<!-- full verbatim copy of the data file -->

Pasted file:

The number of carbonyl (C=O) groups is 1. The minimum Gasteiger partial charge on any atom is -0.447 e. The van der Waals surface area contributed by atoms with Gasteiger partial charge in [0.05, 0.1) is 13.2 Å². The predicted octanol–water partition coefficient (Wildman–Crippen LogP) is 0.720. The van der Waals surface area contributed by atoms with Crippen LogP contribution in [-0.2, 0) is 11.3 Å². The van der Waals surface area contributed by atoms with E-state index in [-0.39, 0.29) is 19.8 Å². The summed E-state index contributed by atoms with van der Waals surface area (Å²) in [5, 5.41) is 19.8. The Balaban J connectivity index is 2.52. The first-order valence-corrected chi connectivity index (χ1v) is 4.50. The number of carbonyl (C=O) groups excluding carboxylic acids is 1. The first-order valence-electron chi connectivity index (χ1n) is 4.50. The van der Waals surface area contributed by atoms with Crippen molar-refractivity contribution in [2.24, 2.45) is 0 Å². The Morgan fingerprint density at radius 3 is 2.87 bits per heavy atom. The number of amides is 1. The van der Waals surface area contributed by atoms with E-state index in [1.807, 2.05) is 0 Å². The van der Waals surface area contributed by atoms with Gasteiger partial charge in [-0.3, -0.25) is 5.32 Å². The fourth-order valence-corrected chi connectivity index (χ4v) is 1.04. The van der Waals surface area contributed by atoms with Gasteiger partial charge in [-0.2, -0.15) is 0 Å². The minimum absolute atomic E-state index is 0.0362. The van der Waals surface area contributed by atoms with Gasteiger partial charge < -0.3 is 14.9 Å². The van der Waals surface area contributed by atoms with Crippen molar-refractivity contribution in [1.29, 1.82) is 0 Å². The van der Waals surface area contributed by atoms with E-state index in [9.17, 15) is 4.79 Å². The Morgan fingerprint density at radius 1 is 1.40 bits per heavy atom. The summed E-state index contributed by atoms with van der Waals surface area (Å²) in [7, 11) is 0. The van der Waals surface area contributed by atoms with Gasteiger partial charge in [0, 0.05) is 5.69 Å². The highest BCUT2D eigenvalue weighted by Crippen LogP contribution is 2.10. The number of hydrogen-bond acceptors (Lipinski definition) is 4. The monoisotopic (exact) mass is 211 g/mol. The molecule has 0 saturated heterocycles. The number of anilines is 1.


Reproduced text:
The number of carbonyl (C=O) groups is 1. The minimum Gasteiger partial charge on any atom is -0.447 e. The van der Waals surface area contributed by atoms with Gasteiger partial charge in [0.05, 0.1) is 13.2 Å². The predicted octanol–water partition coefficient (Wildman–Crippen LogP) is 0.720. The van der Waals surface area contributed by atoms with Crippen LogP contribution in [-0.2, 0) is 11.3 Å². The van der Waals surface area contributed by atoms with E-state index in [-0.39, 0.29) is 19.8 Å². The summed E-state index contributed by atoms with van der Waals surface area (Å²) in [5, 5.41) is 19.8. The Balaban J connectivity index is 2.52. The first-order valence-corrected chi connectivity index (χ1v) is 4.50. The number of carbonyl (C=O) groups excluding carboxylic acids is 1. The first-order valence-electron chi connectivity index (χ1n) is 4.50. The van der Waals surface area contributed by atoms with Crippen molar-refractivity contribution in [2.24, 2.45) is 0 Å². The Morgan fingerprint density at radius 3 is 2.87 bits per heavy atom. The number of amides is 1. The van der Waals surface area contributed by atoms with E-state index in [1.807, 2.05) is 0 Å². The van der Waals surface area contributed by atoms with Gasteiger partial charge in [-0.3, -0.25) is 5.32 Å². The fourth-order valence-corrected chi connectivity index (χ4v) is 1.04. The van der Waals surface area contributed by atoms with Gasteiger partial charge in [-0.2, -0.15) is 0 Å². The minimum absolute atomic E-state index is 0.0362. The van der Waals surface area contributed by atoms with Gasteiger partial charge < -0.3 is 14.9 Å². The van der Waals surface area contributed by atoms with Crippen molar-refractivity contribution in [1.29, 1.82) is 0 Å². The van der Waals surface area contributed by atoms with E-state index in [9.17, 15) is 4.79 Å². The Morgan fingerprint density at radius 1 is 1.40 bits per heavy atom. The summed E-state index contributed by atoms with van der Waals surface area (Å²) in [7, 11) is 0. The van der Waals surface area contributed by atoms with Gasteiger partial charge in [0, 0.05) is 5.69 Å². The highest BCUT2D eigenvalue weighted by Crippen LogP contribution is 2.10. The number of hydrogen-bond acceptors (Lipinski definition) is 4. The monoisotopic (exact) mass is 211 g/mol. The molecule has 0 saturated heterocycles. The number of anilines is 1.